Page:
Next, move on to your other discretionary spending. Perhaps you're spending too much each month on new clothes, concert tickets and organic produce from the upscale grocery store. Make some reasonable estimates on how much less you could spend each month by only buying clothes during sales, only attending concerts from your favorite artists and shopping at the farmer's market. Use those estimates to draft your new budget.

Taxes are another place to make spending cuts. If you're self-employed, look for ways to increase your itemized deductions (without getting too creative, of course). If mortgage rates have dropped more than two percentage points in your area, consider refinancing your mortgage [source: CNN Money]. It could be worth the fee.

If you look at every entry on your current list of expenses, you can usually find a way to cut back, even if it's just a little. For instance, lower your heating bill by keeping your home a few degrees cooler during the winter. Switch from the unlimited cell phone plan to 500 minutes a month. Only play golf on the public course.

Take your new, lower spending estimates and write them down in each category. If you're using finance software, use those estimates as your monthly spending goals. Congratulations, you now have a personal budget!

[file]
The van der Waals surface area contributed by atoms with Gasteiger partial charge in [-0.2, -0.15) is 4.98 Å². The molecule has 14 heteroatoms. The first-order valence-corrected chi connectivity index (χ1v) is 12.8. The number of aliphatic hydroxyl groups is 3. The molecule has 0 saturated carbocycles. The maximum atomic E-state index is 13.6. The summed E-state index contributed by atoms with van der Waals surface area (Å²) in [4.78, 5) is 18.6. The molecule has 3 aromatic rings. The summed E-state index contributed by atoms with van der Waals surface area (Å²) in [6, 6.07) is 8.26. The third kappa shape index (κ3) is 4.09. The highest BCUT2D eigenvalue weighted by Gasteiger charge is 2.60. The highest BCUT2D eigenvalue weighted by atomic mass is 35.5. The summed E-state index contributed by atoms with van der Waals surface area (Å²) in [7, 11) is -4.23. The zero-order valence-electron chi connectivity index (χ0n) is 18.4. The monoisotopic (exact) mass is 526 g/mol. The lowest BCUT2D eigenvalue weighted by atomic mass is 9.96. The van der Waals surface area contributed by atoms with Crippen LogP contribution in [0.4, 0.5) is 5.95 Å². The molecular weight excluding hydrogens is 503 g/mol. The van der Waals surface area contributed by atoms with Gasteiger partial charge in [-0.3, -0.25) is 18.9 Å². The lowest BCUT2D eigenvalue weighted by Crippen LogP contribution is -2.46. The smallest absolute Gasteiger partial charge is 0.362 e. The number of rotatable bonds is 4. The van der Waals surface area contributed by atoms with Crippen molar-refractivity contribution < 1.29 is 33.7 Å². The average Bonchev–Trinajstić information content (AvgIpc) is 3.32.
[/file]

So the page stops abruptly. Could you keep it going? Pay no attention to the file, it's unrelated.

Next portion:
Now that you've drafted a budget with new spending goals, it's time to put your plan into action. Read more on the next page.

Testing Your Budget

T­esting your budget requires diligence. You need to keep detailed records of your earnings and expenses to see if the budget is working.

Once again, finance software can make this a lot easier. As you spend money throughout the day, make sure to keep your receipts. At the end of the day, sit down at the computer and enter all of your expenses into the appropriate categories. The finance software will automatically gauge whether or not you're on track for meeting your monthly spending goals.

The most important thing to know about personal budgets is that they're not written in stone. Budgets are designed to be flexible, especially during those first two or three months. Perhaps there are expenses or earnings that you forgot to include in your original assessment. You might not have accounted for seasonal or annual expenses like property taxes, car registration or tax preparation fees [source: Nolo.com].